Wow – What a conversation this article has stirred up. I'm trying to hear both sides. Lots of pain, anger, resentment, and defensiveness expressed here. The topic of our relationships with our parents seems to have hit a very raw nerve. Nobody has the absolute truth or answer as to how to find the perfect partner. This is one article that is provoking thought and conversation. Can we listen to the message without condemning the messenger or each other? I think we're all in the same boat trying to figure out love and life. If it was an easy and painless answer, we wouldn't be in this discussion. Thanks and peace!

  17. Jane says:

    I've never heard of those forms of therapy. I'm going to look into em. Thanks:)

  18. legalchic7 says:

    I'm with you Renee. After 45 years of trying, my relationship with my mother is now non-existent, by my choice. The bottom line is, I chose to end a lifetime of hurt, and I've never been happier or more content. In fact, severing that relationship has enabled and empowered me to be able to walk away from relationships that, for whatever reason, just don't work. Therapy, years of trying, but the relationship failed. I don't blame, it is what it is and I've moved on. That certainly shouldn't and doesn't mean I'm not worthy of dating or that I wouldn't make a good life partner. I also found the closing disheartening. I'm not alone in the bad relationship with mom category either. Probably 1/2 of my friends have a strained or minimal relationship with their mothers. We're still whole, complete women who have a LOT to offer someone (2 of whom are in very long term marriages). My relationship with my mother USED to be more of an influence (negative) on my relationships, and if anything, I've got more to offer (and I'm freer emotionally) because that relationship is now non-existent. I have forgiven my mother and harbor no anger or ill feelings towards her. I encourage my son's relationship with her, and when I've been physically present with her, I'm civil and polite. Sometimes, relationships fail. Therapy has taught me a lot and helped me understand her, and myself, and how that relationship affected other relationships. I don't accept that in order to have a healthy relationship with a partner you have to be close to your same sexed parent. Life isn't a box.

  19. articles like this often have a picture of a man and a woman….would be nice to see same sex couples used as the graphic more often

  20. Sanna Carapellotti says:

    This article was a fascinating read. I read it and the posts several times, learning and understanding more each time.

    First, Bravo! to Trent for having the courage to explore his struggles!

    I am thrilled that Trent found Mark Wolynn to assist him in understanding his relational patterns. Trent could be Bill, Tom or Jack, or any man; and his girlfriends, Sally, Dawn or Liz, any woman.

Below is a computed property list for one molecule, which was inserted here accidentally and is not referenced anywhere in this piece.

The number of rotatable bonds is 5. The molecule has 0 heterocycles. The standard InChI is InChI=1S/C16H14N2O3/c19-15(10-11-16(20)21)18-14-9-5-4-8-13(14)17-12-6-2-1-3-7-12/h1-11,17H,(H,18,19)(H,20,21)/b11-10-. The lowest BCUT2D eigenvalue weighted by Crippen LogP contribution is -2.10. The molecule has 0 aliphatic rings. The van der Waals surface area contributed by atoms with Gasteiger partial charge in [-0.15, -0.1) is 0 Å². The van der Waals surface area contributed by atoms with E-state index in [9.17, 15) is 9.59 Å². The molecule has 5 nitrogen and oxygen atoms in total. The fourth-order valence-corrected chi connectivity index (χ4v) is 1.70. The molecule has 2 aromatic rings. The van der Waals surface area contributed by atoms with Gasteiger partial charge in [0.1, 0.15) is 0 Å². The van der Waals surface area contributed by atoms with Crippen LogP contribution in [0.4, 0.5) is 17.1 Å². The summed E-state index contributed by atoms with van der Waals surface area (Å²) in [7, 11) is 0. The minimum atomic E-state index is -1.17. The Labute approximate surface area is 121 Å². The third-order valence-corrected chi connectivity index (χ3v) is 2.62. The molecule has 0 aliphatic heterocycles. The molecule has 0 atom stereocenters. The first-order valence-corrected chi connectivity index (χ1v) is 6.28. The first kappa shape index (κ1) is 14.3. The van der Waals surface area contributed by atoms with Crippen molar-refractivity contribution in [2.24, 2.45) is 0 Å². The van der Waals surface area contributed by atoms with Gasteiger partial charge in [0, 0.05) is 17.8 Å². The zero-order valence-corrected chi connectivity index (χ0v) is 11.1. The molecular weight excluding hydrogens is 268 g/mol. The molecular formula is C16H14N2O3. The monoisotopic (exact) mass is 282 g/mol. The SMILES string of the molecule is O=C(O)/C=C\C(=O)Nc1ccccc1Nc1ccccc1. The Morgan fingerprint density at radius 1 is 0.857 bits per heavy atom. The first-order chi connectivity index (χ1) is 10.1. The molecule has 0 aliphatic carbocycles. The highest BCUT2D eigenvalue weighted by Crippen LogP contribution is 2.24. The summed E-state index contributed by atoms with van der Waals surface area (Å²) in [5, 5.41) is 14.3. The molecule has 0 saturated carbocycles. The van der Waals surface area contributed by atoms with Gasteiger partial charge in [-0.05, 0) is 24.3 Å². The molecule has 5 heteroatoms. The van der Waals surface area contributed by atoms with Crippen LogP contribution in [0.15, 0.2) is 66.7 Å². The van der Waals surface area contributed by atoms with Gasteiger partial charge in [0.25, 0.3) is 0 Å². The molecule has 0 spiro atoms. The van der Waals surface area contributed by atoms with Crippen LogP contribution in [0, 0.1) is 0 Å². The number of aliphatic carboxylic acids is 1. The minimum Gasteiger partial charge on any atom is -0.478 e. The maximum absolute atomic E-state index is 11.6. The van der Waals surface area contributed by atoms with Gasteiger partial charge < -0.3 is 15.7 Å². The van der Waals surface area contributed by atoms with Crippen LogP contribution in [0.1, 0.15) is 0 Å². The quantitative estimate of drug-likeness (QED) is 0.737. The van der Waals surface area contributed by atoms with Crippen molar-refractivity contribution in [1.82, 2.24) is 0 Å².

Relationships are complicated and multi-faceted. We all experience that. We bring who we are as individuals into them, and we are the products of our lives and the decisions we made along the way, which includes the good and the bad, the beautiful and the ugly. We do the best we can with what we know and are willing to do.

    I completely agree with Elliott who reports that our culture blames parents and it occurs even in the mental health profession. I experienced that personally.

    I spent years pointing fingers at my parents for my unhappiness until I realized I was playing out a script I had clung to, that was, to be angry and distant, and to pretend I wasn’t unhappy.

    When I was able to see my parents as two people with all their strengths and shortcomings, how they grew up in this world, the impact it had on them, etc., although it was totally unexpected– I became more tolerant and forgiving of myself and others. I stepped down from my demanding high horse.

    II admit it was difficult to see through my anger and resentment, but I persisted. The transformation occured when this happened: In order for me to ‘accept them’ as people and MY parents, I had to start at square one- my parents were loving and generous enough to give me life on this planet. Without them, I would not exist today. Planting that seed , breathing into my body, expanded my ability to see a pattern, a soul energy movement, in the family system that I chose to stop. It ended with me.

    As adults, it is up to us to resolve our inner conflicts so we can breathe more fully, as Mark Wolynn explains, into the life we want to live.

    If I were younger, single, and considering a partner, I would insist that he and I work through the challenges we would inevitably face with a powerful professional, such as Mark Wolynn, if we cannot do it on our own.

    The partners we chose can be our greatest healers if we commit to understanding our needs and desires within that partnership, which includes our early experiences within our families of origin. It is what it is, was, and I decide what I do with it.

  21. Sanna Carapellotti says:

    This article was a fascinating read. I read it and the posts several times, learning and understanding more each time.

    Bravo to Trent for having the courage to explore his struggles!

    I am thrilled that Trent found Mark Wolynn to assist him in understanding his relational patterns. Trent could be Bill, Tom or Jack, or any man; and his girlfriends, Sally, Dawn or Liz, any woman.

    Relationships are complicated and multi-faceted. We all experience that. We bring who we are as individuals into them, and we are the products of our lives and the decisions we made along the way, which includes the good and the bad, the beautiful and the ugly. We do the best we can with what we know and are willing to do.